Chaolin Zhang is an associate professor in the Department of Systems Biology, the Department of Biochemistry and Molecular Biophysics, and the Motor Neuron Center at Columbia University Medical Center, New York. He received Ph.D. training in computational biology at Cold Spring Harbor Laboratory and conducted his postdoctoral work at Rockefeller University before joining Columbia University as an assistant professor in 2012.
The Zhang laboratory uses a multidisciplinary approach to study neuronal RNA-binding proteins and how they regulate the transcriptomic diversity in the nervous system through alternative splicing in both normal and disease contexts. A recent focus of his work is to elucidate the mechanisms underlying the precise control of transcript isoform switches during neural development and across specific neuronal cell types and their functional consequences. This research uses model systems including in vitro neural differentiation from pluripotent stem cells and mouse models, in combination with a variety of experimental and computational techniques. Zhang’s work has contributed to mapping protein-RNA interactions at single-nucleotide resolution, leading to a better understanding of RNA-binding protein specificity and the organizational principles of neuronal RNA regulatory networks.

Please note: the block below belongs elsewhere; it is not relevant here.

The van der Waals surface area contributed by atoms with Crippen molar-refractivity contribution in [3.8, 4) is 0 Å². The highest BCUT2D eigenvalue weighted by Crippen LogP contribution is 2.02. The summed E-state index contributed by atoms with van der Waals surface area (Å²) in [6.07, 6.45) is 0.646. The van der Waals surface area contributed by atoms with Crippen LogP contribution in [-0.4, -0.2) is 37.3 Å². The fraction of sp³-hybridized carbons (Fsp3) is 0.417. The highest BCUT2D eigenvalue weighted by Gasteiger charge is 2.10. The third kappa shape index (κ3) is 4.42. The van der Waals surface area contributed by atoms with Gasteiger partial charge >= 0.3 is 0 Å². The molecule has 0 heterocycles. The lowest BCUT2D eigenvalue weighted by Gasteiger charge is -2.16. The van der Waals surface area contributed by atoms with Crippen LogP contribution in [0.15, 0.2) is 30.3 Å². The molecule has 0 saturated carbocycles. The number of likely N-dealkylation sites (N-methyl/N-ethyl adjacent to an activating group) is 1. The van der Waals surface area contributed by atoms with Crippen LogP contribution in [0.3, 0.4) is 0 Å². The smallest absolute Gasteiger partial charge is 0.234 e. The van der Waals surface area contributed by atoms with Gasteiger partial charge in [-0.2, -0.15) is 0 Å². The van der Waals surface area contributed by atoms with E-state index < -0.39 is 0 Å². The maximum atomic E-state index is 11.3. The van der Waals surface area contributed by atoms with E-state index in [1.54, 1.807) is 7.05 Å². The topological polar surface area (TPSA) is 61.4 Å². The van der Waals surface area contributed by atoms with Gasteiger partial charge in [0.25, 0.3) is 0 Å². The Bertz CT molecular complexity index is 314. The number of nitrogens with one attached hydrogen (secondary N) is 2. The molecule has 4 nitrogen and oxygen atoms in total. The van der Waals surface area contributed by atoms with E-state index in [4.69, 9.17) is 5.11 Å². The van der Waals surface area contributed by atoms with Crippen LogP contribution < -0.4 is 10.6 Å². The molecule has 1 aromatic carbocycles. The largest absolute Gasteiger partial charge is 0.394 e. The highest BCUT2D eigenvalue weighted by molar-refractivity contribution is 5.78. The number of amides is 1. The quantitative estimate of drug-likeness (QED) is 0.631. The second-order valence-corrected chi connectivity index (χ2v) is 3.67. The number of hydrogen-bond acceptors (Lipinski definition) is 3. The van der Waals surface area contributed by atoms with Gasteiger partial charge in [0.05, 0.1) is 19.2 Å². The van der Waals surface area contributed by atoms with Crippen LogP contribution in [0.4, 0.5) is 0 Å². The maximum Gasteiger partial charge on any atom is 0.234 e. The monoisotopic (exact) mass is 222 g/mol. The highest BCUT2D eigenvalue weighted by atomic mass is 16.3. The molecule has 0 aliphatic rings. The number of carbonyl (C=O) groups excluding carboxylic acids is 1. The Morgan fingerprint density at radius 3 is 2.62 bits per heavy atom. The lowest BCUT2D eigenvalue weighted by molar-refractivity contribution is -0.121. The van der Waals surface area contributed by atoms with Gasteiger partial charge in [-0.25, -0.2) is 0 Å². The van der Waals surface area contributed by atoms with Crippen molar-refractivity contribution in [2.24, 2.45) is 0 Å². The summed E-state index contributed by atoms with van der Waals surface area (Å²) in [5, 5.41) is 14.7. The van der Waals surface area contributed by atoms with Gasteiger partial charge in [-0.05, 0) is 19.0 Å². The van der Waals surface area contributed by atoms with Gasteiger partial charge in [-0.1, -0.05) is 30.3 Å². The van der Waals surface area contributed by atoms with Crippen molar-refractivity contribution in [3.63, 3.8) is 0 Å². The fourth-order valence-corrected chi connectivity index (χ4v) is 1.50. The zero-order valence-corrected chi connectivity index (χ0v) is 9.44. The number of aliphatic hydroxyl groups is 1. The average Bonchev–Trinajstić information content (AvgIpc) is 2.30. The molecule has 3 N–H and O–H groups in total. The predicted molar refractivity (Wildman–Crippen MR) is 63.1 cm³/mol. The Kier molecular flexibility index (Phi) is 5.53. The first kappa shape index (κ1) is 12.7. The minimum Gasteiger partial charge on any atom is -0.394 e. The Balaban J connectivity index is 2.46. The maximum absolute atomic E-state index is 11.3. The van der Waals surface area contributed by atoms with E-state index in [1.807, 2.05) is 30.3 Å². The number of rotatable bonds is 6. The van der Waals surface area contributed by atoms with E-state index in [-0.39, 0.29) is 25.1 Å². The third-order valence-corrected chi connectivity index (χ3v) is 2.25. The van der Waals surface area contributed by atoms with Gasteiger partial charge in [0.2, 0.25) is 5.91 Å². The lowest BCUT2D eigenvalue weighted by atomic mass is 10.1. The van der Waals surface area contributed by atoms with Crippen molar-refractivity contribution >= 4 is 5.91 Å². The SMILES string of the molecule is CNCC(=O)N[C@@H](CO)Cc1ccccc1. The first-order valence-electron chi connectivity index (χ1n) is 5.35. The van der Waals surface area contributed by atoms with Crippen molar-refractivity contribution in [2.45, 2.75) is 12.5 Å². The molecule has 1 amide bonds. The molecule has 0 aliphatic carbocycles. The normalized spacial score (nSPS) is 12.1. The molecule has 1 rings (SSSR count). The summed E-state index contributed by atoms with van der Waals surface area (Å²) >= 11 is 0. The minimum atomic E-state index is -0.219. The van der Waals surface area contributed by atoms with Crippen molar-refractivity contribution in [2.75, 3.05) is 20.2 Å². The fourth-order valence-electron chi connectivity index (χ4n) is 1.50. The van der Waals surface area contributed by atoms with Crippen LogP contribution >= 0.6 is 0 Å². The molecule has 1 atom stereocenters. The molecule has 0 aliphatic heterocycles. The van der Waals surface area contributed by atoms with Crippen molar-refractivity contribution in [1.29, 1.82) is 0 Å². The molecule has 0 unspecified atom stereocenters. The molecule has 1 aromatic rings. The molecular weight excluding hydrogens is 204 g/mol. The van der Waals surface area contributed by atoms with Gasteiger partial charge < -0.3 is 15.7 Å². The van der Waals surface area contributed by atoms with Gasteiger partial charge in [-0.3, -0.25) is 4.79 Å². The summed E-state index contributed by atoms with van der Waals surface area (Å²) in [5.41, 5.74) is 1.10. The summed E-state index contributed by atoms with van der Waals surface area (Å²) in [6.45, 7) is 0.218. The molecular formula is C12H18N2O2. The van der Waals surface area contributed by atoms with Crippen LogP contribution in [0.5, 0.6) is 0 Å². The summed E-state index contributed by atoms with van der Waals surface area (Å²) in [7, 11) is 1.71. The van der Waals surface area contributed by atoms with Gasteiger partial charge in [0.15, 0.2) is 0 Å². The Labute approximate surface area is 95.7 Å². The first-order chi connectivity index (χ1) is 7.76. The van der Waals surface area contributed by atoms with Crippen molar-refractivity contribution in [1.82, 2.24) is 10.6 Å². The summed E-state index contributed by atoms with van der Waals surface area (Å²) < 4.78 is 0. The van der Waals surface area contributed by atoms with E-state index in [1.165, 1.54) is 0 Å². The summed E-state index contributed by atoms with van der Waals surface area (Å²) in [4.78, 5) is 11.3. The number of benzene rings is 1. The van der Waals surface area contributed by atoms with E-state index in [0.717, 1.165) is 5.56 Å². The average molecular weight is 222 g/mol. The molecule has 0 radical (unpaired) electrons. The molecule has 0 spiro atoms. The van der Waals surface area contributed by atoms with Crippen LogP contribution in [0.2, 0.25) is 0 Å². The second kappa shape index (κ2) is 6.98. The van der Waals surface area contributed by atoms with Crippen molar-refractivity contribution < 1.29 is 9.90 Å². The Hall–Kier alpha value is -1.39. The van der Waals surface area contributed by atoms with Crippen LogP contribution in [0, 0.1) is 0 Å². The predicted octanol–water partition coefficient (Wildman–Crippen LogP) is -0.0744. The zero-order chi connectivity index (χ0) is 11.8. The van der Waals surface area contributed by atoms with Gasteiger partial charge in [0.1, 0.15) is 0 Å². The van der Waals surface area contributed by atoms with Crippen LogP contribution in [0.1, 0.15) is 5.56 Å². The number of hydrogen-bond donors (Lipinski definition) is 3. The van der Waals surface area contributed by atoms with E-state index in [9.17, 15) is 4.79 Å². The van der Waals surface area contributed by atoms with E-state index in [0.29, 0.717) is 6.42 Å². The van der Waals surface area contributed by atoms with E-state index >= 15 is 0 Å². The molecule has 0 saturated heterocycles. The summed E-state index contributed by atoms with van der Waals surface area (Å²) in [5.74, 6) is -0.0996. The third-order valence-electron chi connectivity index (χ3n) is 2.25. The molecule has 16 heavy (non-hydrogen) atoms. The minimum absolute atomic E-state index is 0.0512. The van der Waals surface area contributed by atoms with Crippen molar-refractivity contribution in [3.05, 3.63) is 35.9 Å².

Zhang has been engaged in understanding protein-RNA interactions and alternative splicing in events disrupted in neurodevelopmental conditions, including autism. His lab demonstrated important roles of RNA binding proteins, including RBFOX proteins, which are implicated in autism, in regulating neuronal development and maturation. His lab is also interested in transforming fundamental discoveries of RNA regulation to RNA-based precision genetic therapies to address tremendous unmet medical needs related to a spectrum of disorders.